Bilberry (Vaccinium myrtillus ), the European blueberry, first caught the attention of the medical community during World War II, when British Royal Air
Bilberry (Vaccinium myrtillus ), the European blueberry, first caught the attention of the medical community during World War II, when British Royal Air Force pilots who snacked on bread and bilberry jam before their night missions started hitting their targets more often. Today, the fruit is widely used in Europe to relieve eyestrain.
What is it good for?
It may be good for your eyes. Researchers believe that bilberry may improve retinal lesions due to diabetic or hypertensive retinopathy. Others speculate that bilberry may help prevent disorders such as macular degeneration, cataracts, and glaucoma, all of which can rob you of your eyesight as you age. More research is needed in this area.
It was once thought that bilberry may help you see better at night. In one small French study, 14 out of 14 air traffic controllers reported better night vision after taking bilberry extract for about 15 days. However, more recent studies aren’t so promising. In one Florida study, 15 young men were given high doses of bilberry for three weeks with no improvement in their night vision. The same results were found in an Israeli study of 18 volunteers. And in a 2004 review of placebo-controlled trials, researchers concluded that bilberry did not improve normal night vision.
How does it work?
Bilberries, along with blueberries and blackberries, get their deep blue color from anthocyanins, powerful antioxidants that protect cells from oxygen molecules called free radicals that can wreak havoc throughout the body. In particular, anthocyanins may improve vision by keeping the capillaries in the back of the eye from breaking down (macular degeneration) and the lens from clouding (cataracts). They may strengthen capillaries and improve circulation elsewhere as well, reducing hemorrhoids and varicose veins. The dried berries are used in Europe to treat diarrhea because they contain tannins, bitter compounds that reduce tissue inflammation, and pectin, a soluble fiber that adds bulk to the stool and soothes the gut.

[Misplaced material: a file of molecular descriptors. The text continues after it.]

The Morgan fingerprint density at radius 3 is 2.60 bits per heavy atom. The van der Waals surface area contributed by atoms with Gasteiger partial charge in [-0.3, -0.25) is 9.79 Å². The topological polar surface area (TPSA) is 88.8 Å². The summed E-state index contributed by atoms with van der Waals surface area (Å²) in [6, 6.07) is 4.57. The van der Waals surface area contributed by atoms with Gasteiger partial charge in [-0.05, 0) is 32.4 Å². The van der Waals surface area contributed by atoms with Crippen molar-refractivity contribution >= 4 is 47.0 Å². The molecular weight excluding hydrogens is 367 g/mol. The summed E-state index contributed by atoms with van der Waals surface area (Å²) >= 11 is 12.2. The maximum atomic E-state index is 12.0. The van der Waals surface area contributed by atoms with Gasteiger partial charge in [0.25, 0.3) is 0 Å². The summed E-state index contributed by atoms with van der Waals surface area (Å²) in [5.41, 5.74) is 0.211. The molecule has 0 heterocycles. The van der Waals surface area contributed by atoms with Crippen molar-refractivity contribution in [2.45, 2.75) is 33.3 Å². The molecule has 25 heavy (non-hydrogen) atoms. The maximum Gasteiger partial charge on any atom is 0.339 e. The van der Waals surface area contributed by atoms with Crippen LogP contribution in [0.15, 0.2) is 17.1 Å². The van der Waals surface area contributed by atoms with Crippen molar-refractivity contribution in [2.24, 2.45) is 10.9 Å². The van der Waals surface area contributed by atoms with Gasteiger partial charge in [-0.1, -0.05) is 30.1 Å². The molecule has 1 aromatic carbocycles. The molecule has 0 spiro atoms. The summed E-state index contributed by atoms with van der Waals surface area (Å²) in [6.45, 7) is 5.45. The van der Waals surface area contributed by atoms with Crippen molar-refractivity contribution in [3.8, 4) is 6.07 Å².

How safe is it?
In Europe, bilberry extract is the active ingredient in a number of over-the-counter and prescription drugs; no toxic effects have ever been reported. However, its compounds can inhibit blood clotting, so don’t use it if you’re already taking medication to thin your blood. Remember, too, that impaired vision or eye disease of any kind is a serious condition and should be discussed with a medical professional. If you’re considering using bilberry supplements or you’re concerned about your vision, tell your doctor. It’s also important to know that bilberry leaf and bilberry leaf extract is toxic in high doses. It’s best to stick to the fruit, but if you take a supplement, be careful not to overdo it.
How is it taken?
You can buy concentrated extracts of bilberry fruit and skin in capsule form in pharmacies and health food stores. Keep in mind that the government doesn’t regulate dietary supplements as strictly as it does other drugs, so quality and potency can vary from bottle to bottle. In rare cases, these products may be contaminated with undesirable substances. Most preparations claim to contain 25 percent anthocyanins, but since researchers don’t know exactly how the body uses these chemicals, there’s no guarantee that purified extracts offer all the benefits. If you can get them, you might do better just to throw a handful of blueberries over your cereal in the morning; fresh blueberries are likely to deliver a richer mix of antioxidants.
Zadok D, et al; The effect of anthocyanosides in a multiple oral dose on night vision. Eye 1999 Dec;13(Pt 6):734-6.
Muth ER, et al; The effect of bilberry nutritional supplementation on night visual acuity and contrast sensitivity. Altern Med REv 2000 Apr;5(2):164-73.
Canter P. et al. Anthocyanosides of Vaccinium myrtillus (bilberry) for night vision–a systematic review of placebo-controlled trials. Survey of Opthamology. 49(1):38-50. 2004.
National Center for Complimentary and Alternative Medicines. Bilberry. May 2006.
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